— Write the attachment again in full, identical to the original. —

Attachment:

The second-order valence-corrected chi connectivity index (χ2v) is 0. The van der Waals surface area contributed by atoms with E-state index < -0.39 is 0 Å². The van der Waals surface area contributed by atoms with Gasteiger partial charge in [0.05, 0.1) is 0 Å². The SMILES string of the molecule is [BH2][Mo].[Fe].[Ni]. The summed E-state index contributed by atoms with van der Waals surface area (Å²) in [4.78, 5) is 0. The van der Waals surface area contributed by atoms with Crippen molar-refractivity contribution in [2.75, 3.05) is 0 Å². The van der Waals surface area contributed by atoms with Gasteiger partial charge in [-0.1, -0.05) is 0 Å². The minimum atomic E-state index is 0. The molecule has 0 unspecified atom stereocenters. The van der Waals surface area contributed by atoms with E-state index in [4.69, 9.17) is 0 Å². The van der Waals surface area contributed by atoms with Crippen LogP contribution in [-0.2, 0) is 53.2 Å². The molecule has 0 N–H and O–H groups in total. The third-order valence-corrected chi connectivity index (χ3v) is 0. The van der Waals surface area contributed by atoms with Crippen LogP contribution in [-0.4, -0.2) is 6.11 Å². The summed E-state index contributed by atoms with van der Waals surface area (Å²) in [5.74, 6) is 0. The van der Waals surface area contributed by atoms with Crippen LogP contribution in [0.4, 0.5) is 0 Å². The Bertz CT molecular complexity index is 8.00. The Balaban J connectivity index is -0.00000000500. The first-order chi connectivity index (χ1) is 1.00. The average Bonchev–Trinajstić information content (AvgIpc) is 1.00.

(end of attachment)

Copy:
The second-order valence-corrected chi connectivity index (χ2v) is 0. The van der Waals surface area contributed by atoms with E-state index < -0.39 is 0 Å². The van der Waals surface area contributed by atoms with Gasteiger partial charge in [0.05, 0.1) is 0 Å². The SMILES string of the molecule is [BH2][Mo].[Fe].[Ni]. The summed E-state index contributed by atoms with van der Waals surface area (Å²) in [4.78, 5) is 0. The van der Waals surface area contributed by atoms with Crippen molar-refractivity contribution in [2.75, 3.05) is 0 Å². The van der Waals surface area contributed by atoms with Gasteiger partial charge in [-0.1, -0.05) is 0 Å². The minimum atomic E-state index is 0. The molecule has 0 unspecified atom stereocenters. The van der Waals surface area contributed by atoms with E-state index in [4.69, 9.17) is 0 Å². The van der Waals surface area contributed by atoms with Crippen LogP contribution in [-0.2, 0) is 53.2 Å². The molecule has 0 N–H and O–H groups in total. The third-order valence-corrected chi connectivity index (χ3v) is 0. The van der Waals surface area contributed by atoms with Crippen LogP contribution in [-0.4, -0.2) is 6.11 Å². The summed E-state index contributed by atoms with van der Waals surface area (Å²) in [5.74, 6) is 0. The van der Waals surface area contributed by atoms with Crippen LogP contribution in [0.4, 0.5) is 0 Å². The Bertz CT molecular complexity index is 8.00. The Balaban J connectivity index is -0.00000000500. The first-order chi connectivity index (χ1) is 1.00. The average Bonchev–Trinajstić information content (AvgIpc) is 1.00.